When a Smile Is Your Umbrella, You Get a Lot More Than a Mouthful of Rain

December 27, 2010

I was reading a post on LinkedIn that discussed the value of a smile to closing more deals. I found it interesting.

It is surprising how a smile can change someone’s day for the positive– and certainly help in closing a deal. Of course, we are talking about a genuine smile, one that shows compassion, caring, and a genuine love for what you are doing. Sad to say it, but I’m sure we have all encountered those people who smile and look like the “The Joker” because they really are not showing enjoyment for what they do.

Heck, you only live once so enjoy it. In reality, what do we do during the day that is so awful anyway? OK, so I’m not going to be grinning ear to ear when I am paying my taxes, but so many people get so grumpy when it is time for them to talk to people about what they do or try to sell their product or service. Smile when talking to clients and prospects…and not just in person but on the phone too. Enjoy it!

Yes, I run a sales management company so I may like sales more than the average person, but what can be more fun than getting to talk to people about a problem they have and how you can help to solve it? I get so excited when I see how something I was able to do made my client’s business better or at least alleviate some stress they were having. Who wouldn’t feel great about that?

Death of the Salesman: Are Traditional Salespeople a Thing of the Past?

December 7, 2010

I recently spoke with a woman who worked for a company that “invested heavily in e-marketing and reduced [their] sales force.” She went on to say “It’s been working quite well for the past six months or so. I think that the traditional salesperson is a thing of the past. We still send people to networking events to develop personal relationships, but lead generation is happening for the most part online.”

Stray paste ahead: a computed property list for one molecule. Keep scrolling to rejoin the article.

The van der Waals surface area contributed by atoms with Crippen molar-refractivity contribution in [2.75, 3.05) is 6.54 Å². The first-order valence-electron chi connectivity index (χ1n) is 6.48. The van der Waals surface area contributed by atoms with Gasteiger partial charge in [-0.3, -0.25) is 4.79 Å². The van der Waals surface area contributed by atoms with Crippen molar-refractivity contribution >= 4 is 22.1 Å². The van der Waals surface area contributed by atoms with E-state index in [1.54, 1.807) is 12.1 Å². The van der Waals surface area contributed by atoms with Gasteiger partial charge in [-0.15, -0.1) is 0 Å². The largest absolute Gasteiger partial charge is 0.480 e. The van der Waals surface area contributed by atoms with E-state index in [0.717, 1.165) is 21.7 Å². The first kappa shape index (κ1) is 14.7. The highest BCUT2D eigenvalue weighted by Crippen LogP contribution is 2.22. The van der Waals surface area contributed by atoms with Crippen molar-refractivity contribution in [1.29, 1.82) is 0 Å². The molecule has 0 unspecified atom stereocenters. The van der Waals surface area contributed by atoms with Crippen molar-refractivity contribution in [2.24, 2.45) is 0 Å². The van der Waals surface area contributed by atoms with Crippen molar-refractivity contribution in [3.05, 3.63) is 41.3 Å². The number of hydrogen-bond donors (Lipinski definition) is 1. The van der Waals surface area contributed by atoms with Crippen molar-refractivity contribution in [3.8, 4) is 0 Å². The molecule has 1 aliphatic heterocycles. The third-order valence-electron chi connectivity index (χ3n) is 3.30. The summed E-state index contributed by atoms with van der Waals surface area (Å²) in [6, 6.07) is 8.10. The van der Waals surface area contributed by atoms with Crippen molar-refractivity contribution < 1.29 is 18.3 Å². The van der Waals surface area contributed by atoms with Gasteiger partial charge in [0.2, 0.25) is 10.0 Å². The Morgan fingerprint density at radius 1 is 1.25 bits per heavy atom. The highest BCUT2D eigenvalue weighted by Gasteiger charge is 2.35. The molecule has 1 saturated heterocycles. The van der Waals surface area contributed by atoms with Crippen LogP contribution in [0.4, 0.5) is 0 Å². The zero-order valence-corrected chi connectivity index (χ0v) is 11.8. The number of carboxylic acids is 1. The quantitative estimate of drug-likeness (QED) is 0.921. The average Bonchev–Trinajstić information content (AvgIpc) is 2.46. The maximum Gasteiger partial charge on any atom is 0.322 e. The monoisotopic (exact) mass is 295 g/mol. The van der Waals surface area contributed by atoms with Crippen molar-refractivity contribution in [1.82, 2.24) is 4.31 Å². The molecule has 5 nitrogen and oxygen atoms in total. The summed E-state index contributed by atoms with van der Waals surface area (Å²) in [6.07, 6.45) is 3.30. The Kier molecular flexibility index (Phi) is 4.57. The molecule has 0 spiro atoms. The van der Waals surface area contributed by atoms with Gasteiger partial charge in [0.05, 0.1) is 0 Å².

Now, we at Randolph Sterling have seen a lot of e-marketing with our clients too. However, I don’t think I would agree that the traditional salesperson is a thing of the past.

We have a client that generates 200+ new leads a day for products ranging in price from $5,000-$50,000 through SEO, e-newsletters, etc. They had so many that their salespeople became not much more than order takers, and because there were so many leads, their follow up got bad. The attitude was, “Why call a guy back when I will have 10 more just like him tomorrow?”

But then we came in and added the personal touch by following up on all of the leads that either got skipped over or to which the reps just sent a quote and waited for the prospect to call back. In the first 20 hours of the first week, we had already sold over $300,000 of new business that the company would not have otherwise gotten.

There were two common elements to those sales: